Carnegie Mellon University

Carnegie Mellon Robotics Academy

Use the motivational effects of robotics to excite students about STEM

v5-curriculum

Coding and Computational Thinking with VEX V5

The Coding and Computational Thinking curriculum provides a structured sequence of programming activities in real-world project-based contexts. The projects are designed to get students thinking about the patterns and structure of not just robotics, but also programming and problem-solving more generally. This curriculum includes videos, animations, and step-by-step lessons designed to help learners foster Computational Thinking using the VEX V5 hardware and VEXcode programming software.

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About the Curriculum
Each hands-on challenge and activity is based on one of Carnegie Mellon University’s own robots, built to provide solutions in manufacturing, energy, defense, agriculture, and mining. Students will build on their coding and computational thinking skills in order to develop their own solutions to these real-world problems. 

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Coding and Computational Thinking with VEX V5 is broken up into 7 different units. Within the units, students will engage with their robot and learn core concepts through step-by-step, media-driven instructional content, “Try It” remix activities, mini-challenges, “Check Your Understanding” questions, a culminating end-of-unit challenge to apply what they have learned, and an end-of-unit quiz.  

Unit 1: Robot Brain

vex_v5_robot_brain_original-970184350735db798b105e794103c4a1.png Students begin by learning simple programming commands and sequences on the VEX V5 Robot Brain.  The Robot Brain is a user interface that students will learn to communicate to the robot with and learn their responsibility as a programmer on how to give the robot specific instructions. The final challenge in this unit is to design a smiley face on the screen of the Robot Brain by sequential programming.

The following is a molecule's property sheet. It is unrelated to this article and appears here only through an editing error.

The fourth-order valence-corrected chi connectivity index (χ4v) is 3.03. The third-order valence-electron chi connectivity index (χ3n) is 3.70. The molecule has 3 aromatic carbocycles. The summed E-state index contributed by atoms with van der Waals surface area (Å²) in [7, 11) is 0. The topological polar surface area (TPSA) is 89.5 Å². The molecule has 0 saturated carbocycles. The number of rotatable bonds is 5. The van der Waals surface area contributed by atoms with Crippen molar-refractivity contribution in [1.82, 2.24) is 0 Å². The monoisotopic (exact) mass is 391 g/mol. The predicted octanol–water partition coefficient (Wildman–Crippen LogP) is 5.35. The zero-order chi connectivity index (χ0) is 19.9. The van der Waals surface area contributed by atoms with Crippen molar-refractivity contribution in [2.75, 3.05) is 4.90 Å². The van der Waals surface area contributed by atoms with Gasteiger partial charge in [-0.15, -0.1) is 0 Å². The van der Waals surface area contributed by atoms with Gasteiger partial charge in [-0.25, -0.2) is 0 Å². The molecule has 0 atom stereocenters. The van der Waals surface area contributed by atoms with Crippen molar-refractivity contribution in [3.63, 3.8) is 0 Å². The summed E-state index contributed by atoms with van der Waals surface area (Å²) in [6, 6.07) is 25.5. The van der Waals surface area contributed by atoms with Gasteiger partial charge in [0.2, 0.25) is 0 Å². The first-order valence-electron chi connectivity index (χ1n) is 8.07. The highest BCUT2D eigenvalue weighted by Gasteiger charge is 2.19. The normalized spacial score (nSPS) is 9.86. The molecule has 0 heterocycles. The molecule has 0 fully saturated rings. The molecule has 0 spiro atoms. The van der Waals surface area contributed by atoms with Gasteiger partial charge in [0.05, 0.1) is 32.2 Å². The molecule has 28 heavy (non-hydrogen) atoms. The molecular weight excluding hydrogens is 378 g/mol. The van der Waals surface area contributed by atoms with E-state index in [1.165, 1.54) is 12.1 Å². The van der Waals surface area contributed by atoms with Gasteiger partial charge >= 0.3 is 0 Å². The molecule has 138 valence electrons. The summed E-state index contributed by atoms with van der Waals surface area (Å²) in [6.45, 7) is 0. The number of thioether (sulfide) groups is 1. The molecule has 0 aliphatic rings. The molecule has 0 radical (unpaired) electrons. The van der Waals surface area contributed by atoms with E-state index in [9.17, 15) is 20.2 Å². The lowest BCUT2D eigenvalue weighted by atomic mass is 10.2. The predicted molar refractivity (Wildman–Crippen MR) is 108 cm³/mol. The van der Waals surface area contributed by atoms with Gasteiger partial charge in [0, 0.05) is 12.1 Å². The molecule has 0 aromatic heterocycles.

Unit 2: Robot Movement

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Students build on what they learned about sequential programming from the first unit in order to control basic movements of their robot and manipulate objects in its environment.  As the coding gets longer and more complex, students will learn how to use decomposition to make problem-solving easier. In this final unit challenge, students are responsible for delivering multiple heavy construction equipment to an elevated work site.

Unit 3: Wait Until 

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Sensors are what makes a robot a robot! In this unit, students learn how to program sensors so that their robot can detect obstacles and how to control program flow by having the robot wait until specific sensor values are detected.  The task for this challenge is to program the robot to perform safety inspections of a hazardous environment that involves using sensors, the robot brain, and movement.

Unit 4: Functions 

vex_v5_functions_original-59d7ffde902b7154ed217aac1454a6c7.png When coding gets complicated and hard to read, leave it to functions to save you from stress! In this unit, students will use abstraction to turn multiple lines of code into a special structure called a function, that can then be referenced many times within a program.  This programming technique allows you to create shorter and easily maintainable programs!

Unit 5: Loops

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Problems that contain patterns can be solved by repeating a series of sequential commands.  Students will learn how to recognize patterns and use several types of loops with different durations and conditions to repeat robot behaviors and ultimately develop solutions. The challenge in this unit is to see how many plants your robot can move to and from a field in 30 seconds or under!

Unit 6: Conditional Statements